Category Archives: humor

And Now I’d Like to Endorse…

You only thought you were safe from politics here.  I’m going to make an endorsement.  Why not?  Everyone else is doing it.

So I’d like to endorse…Pulp!

Wait, what, you thought I was talking governmental politics?  When our choices are most likely going to boil down to a nut with two boobs or a boob with two nuts?  Not on your life.  I’ll be glad when all of that is over.  (But then it’s never really over, is it?  It just reboots.)

I’m talking about literary politics.  I don’t want to be told what to read.  I don’t want to read something because it’s good for me, will broaden my horizons, or expand my social consciousness.  I want entertainment when I read, not socially relevant message fiction.  I want plot, action, characterization, dialogue.  Most of all I want fun.

I’m going to vote for pulp with my dollars.  I urge you to do the same.

I’m Keith, and I approved this message.

All Over but the Crying

Well, finals have been graded and grades turned in.  The great email deluge has begun.  (“Why did I get an F? I made a 76 on the mditerm?” Because that’s the highest grade you made all semester and your final/lab/homework/quiz grades were failing.)

Answering them takes time.  (“I feel I did better than a D in this class, even though my grades don’t reflect it.  What time can I come by your office tomorrow and go over my exam?  I’m sure I can find a few fractions of a point to push me over a 70.”  I really got an email like this.  My rule for this sort of time wasting is if you get to find points to add, I get to find additional points to remove.)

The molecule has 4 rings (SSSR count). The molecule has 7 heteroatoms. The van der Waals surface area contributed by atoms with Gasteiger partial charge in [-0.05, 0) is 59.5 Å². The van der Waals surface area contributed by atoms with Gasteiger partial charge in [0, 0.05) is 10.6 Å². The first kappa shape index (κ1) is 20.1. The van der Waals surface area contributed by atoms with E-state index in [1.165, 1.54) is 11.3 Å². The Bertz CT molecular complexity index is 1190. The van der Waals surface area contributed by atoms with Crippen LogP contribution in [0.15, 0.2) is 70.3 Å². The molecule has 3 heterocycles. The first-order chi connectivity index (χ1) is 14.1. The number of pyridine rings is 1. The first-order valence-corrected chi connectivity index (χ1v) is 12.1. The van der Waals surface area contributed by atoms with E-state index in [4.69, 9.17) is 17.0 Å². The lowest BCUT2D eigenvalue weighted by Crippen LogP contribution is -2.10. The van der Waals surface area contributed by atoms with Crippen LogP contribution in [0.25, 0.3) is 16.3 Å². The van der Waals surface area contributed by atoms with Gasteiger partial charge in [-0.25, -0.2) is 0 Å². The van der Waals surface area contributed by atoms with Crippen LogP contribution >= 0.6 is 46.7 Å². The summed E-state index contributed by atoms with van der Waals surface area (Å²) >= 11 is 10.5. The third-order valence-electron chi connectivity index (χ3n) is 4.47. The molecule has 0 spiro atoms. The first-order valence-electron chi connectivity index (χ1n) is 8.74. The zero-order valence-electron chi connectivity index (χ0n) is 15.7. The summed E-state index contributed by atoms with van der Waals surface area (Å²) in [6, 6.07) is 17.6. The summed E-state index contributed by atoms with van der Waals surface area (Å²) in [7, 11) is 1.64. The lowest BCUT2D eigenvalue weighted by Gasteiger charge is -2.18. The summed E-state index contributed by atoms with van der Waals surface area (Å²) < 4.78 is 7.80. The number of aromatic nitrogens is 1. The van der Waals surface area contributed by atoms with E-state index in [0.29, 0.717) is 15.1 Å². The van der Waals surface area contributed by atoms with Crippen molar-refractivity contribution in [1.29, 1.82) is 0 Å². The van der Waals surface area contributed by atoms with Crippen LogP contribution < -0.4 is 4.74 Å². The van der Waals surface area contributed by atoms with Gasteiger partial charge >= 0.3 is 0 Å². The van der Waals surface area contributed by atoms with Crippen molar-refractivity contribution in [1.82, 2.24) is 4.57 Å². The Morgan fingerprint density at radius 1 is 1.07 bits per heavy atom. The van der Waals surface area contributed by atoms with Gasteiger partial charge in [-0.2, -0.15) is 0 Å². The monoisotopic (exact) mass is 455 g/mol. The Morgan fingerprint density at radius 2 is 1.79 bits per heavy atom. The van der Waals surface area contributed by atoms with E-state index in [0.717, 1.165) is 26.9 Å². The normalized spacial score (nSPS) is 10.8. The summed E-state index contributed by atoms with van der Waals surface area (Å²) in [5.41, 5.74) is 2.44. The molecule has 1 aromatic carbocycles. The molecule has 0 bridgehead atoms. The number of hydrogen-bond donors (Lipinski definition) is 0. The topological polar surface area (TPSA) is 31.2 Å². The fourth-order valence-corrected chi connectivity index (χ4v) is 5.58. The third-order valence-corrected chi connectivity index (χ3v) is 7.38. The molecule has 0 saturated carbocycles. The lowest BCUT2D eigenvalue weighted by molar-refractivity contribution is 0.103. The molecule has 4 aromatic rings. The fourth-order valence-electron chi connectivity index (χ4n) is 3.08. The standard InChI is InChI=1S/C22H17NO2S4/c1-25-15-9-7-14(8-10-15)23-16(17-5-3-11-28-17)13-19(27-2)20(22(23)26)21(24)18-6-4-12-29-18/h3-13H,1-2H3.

I’m thinking of having a tray of cheese nearby to go with the whine I’m finding in my inbox.  (“I think that your giving me a F in the course for cheating in lab, even though I was warned verbally and in writing in both lab and lecture and I signed a copy of the lab policies which included the cheating policy, is extremely unfair, harsh, and mean.  I look forward to hearing a decision from you that will be more in line with the grade I want rather than the grade I earned.”  I really got this one, too, although I’ve paraphrased and condensed its multiple paragraphs considerably.  This was a major case of academic fraud.  I can’t talk about the details yet, for reasons I can’t talk about either.)

Of course, hope springs eternal.  (“Dr. West, I see I earned an F in your class.  Could you please bump me up to a D?”  Considering that your lab grade was in the low 60s, all your other grades were failing, and your average was below 50, probably not.)

All of the quotes, while based on real emails have been changed, not so much to protect the identity of the authors, but to cover my ass in the extreme event one of them actually reads this blog.  It’s been a rough semester.  And, yes, there was a major case of academic fraud which I can’t talk about, and I really can’t talk about the reasons why I can’t talk about it, either.  At least, not yet.  But soon…